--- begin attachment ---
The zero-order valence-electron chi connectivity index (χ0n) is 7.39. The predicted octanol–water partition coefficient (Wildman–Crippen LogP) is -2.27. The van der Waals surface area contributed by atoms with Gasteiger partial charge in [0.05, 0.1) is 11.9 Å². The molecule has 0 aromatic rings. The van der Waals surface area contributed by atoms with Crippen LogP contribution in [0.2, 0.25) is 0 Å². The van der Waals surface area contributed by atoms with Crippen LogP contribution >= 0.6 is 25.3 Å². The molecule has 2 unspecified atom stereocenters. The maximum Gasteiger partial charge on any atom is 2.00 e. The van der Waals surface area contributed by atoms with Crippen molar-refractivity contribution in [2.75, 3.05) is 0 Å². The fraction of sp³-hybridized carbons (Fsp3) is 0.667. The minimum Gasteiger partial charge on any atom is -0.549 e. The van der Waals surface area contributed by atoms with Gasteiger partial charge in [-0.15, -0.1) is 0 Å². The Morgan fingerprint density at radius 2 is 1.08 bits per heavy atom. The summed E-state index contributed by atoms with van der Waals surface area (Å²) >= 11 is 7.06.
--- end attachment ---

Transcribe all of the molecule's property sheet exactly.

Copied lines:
The zero-order valence-electron chi connectivity index (χ0n) is 7.39. The predicted octanol–water partition coefficient (Wildman–Crippen LogP) is -2.27. The van der Waals surface area contributed by atoms with Gasteiger partial charge in [0.05, 0.1) is 11.9 Å². The molecule has 0 aromatic rings. The van der Waals surface area contributed by atoms with Crippen LogP contribution in [0.2, 0.25) is 0 Å². The van der Waals surface area contributed by atoms with Crippen LogP contribution >= 0.6 is 25.3 Å². The molecule has 2 unspecified atom stereocenters. The maximum Gasteiger partial charge on any atom is 2.00 e. The van der Waals surface area contributed by atoms with Crippen molar-refractivity contribution in [2.75, 3.05) is 0 Å². The fraction of sp³-hybridized carbons (Fsp3) is 0.667. The minimum Gasteiger partial charge on any atom is -0.549 e. The van der Waals surface area contributed by atoms with Gasteiger partial charge in [-0.15, -0.1) is 0 Å². The Morgan fingerprint density at radius 2 is 1.08 bits per heavy atom. The summed E-state index contributed by atoms with van der Waals surface area (Å²) >= 11 is 7.06.